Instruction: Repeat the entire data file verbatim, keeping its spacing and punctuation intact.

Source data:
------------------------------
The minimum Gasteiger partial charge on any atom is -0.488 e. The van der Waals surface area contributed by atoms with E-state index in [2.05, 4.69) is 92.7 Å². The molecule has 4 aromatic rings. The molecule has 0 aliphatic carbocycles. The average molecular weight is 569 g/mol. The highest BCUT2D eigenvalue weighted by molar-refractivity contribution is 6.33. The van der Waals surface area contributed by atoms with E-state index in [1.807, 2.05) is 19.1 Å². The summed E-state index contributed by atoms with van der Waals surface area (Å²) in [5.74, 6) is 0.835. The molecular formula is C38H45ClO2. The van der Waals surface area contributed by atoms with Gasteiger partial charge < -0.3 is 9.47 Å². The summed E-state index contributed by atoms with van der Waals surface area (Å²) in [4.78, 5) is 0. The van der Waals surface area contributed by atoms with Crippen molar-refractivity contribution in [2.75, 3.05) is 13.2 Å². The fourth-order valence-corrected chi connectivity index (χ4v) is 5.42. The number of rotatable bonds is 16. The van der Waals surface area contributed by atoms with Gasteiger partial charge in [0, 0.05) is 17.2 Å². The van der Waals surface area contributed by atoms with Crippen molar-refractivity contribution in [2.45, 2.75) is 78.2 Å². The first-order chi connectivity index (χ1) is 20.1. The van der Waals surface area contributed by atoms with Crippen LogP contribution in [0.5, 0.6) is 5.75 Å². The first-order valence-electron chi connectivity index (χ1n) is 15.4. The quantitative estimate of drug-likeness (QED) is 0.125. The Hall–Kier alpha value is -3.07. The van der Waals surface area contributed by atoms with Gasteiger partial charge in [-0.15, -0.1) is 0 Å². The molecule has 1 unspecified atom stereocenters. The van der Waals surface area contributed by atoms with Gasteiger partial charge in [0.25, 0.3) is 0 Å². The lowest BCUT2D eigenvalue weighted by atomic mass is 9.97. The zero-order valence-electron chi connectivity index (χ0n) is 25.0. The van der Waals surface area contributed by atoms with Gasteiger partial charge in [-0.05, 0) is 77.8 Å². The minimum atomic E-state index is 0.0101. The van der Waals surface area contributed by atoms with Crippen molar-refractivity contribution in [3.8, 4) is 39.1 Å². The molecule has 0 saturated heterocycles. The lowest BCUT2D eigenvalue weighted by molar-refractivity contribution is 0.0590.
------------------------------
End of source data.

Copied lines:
The minimum Gasteiger partial charge on any atom is -0.488 e. The van der Waals surface area contributed by atoms with E-state index in [2.05, 4.69) is 92.7 Å². The molecule has 4 aromatic rings. The molecule has 0 aliphatic carbocycles. The average molecular weight is 569 g/mol. The highest BCUT2D eigenvalue weighted by molar-refractivity contribution is 6.33. The van der Waals surface area contributed by atoms with E-state index in [1.807, 2.05) is 19.1 Å². The summed E-state index contributed by atoms with van der Waals surface area (Å²) in [5.74, 6) is 0.835. The molecular formula is C38H45ClO2. The van der Waals surface area contributed by atoms with Gasteiger partial charge < -0.3 is 9.47 Å². The summed E-state index contributed by atoms with van der Waals surface area (Å²) in [4.78, 5) is 0. The van der Waals surface area contributed by atoms with Crippen molar-refractivity contribution in [2.75, 3.05) is 13.2 Å². The fourth-order valence-corrected chi connectivity index (χ4v) is 5.42. The number of rotatable bonds is 16. The van der Waals surface area contributed by atoms with Gasteiger partial charge in [0, 0.05) is 17.2 Å². The van der Waals surface area contributed by atoms with Crippen molar-refractivity contribution in [2.45, 2.75) is 78.2 Å². The first-order chi connectivity index (χ1) is 20.1. The van der Waals surface area contributed by atoms with Crippen LogP contribution in [0.5, 0.6) is 5.75 Å². The first-order valence-electron chi connectivity index (χ1n) is 15.4. The quantitative estimate of drug-likeness (QED) is 0.125. The Hall–Kier alpha value is -3.07. The van der Waals surface area contributed by atoms with Gasteiger partial charge in [-0.15, -0.1) is 0 Å². The molecule has 1 unspecified atom stereocenters. The van der Waals surface area contributed by atoms with Gasteiger partial charge in [0.25, 0.3) is 0 Å². The lowest BCUT2D eigenvalue weighted by atomic mass is 9.97. The zero-order valence-electron chi connectivity index (χ0n) is 25.0. The van der Waals surface area contributed by atoms with Gasteiger partial charge in [-0.05, 0) is 77.8 Å². The minimum atomic E-state index is 0.0101. The van der Waals surface area contributed by atoms with Crippen molar-refractivity contribution in [3.8, 4) is 39.1 Å². The molecule has 0 saturated heterocycles. The lowest BCUT2D eigenvalue weighted by molar-refractivity contribution is 0.0590.